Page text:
The Reserve Bank of India will allow foreign institutional investors (FIIs) to invest more in government securities and corporate bonds, said Deputy Governor, H. R. Khan.
In the works is a proposal to allow FIIs to invest $5 billion each in government securities and corporate bonds without any restriction on residual maturity.
This move could help bridge the current account deficit, which had touched 4.2 per cent of GDP.
“We are slowly opening up the bond market for FIIs. The current FII investment limit in G-Sec is at $20 billion and corporate bonds is at $46 billion. Now, more or less, we have decided to increase these limits by another $5 billion each for both G-Sec and corporate bonds,” Khan said at a CII event.
According to Khan, the $5 billion increase in FII limit that has been sought is yet to be finalised. However, these limits will be allocated to only long term real money players such as sovereign wealth fund, central banks of other countries, insurance companies, and endowment funds.
The abovementioned entities will, however, not be allowed to invest in treasury bills, commercial papers (CPs) or certificate of deposits (CDs).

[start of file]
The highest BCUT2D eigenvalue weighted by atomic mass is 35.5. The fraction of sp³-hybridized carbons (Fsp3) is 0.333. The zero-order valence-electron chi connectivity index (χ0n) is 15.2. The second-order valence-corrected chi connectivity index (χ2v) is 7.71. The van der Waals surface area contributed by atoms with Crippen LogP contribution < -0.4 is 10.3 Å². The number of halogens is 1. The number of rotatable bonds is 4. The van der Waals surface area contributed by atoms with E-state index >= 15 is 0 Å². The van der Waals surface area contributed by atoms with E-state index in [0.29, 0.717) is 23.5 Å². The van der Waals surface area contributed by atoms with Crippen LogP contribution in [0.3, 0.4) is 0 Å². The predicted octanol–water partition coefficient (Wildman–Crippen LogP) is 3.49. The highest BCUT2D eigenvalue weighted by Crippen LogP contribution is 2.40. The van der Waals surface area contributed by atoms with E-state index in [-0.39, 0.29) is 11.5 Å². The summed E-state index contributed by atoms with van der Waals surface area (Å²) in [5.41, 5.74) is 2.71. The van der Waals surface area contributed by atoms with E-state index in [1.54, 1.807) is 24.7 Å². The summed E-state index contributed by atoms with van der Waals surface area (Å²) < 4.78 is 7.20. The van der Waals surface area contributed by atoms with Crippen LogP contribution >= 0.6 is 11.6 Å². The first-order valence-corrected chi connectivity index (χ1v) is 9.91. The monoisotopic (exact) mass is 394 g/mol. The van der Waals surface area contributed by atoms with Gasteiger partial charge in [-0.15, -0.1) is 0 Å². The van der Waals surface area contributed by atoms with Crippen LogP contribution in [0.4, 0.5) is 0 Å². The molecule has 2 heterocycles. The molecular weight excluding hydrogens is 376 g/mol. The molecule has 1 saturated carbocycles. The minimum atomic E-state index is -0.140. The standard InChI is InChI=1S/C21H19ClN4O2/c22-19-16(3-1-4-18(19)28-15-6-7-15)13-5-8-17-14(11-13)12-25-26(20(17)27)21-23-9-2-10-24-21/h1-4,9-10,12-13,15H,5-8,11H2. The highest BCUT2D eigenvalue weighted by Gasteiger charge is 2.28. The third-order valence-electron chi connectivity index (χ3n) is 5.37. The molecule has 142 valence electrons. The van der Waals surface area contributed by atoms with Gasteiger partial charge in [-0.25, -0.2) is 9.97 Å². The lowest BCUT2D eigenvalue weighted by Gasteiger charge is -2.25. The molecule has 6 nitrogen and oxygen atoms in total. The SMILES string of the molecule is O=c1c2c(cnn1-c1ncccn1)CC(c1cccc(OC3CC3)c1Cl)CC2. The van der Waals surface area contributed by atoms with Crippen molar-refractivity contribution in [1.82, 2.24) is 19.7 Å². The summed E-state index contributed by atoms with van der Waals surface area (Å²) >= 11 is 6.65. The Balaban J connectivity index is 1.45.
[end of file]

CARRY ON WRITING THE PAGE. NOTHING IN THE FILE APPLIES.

Khan also said the Government is expected to notify reduction in withholding tax on FII investments in rupee-denominated infrastructure bonds soon.
“In terms of ECB and foreign currency infra bonds, the Government has reduced withholding tax to 5 per cent. So, investments in rupee-denominated infra bonds, where the investor takes credit and currency risks, must also get the same benefit … it is in the offing and I hope it will be notified soon,” Khan said.
As for trading in the futures and options segment of the equity market, FIIs want G-secs and corporate bonds to be considered collateral. “That is what we are considering,” Khan said.
Further, the Deputy Governor stated the central bank was considering whether foreign investors can be allowed to participate in currency futures trading.
Khan said the RBI is considering allowing repo deals between market players via CPs and CDs
Keywords: Reserve Bank of India, foreign institutional investors, FIIs, government securities, corporate bonds, H. R. Khan, current account deficit, reasury bills, commercial papers (CPs) or certificate of deposits,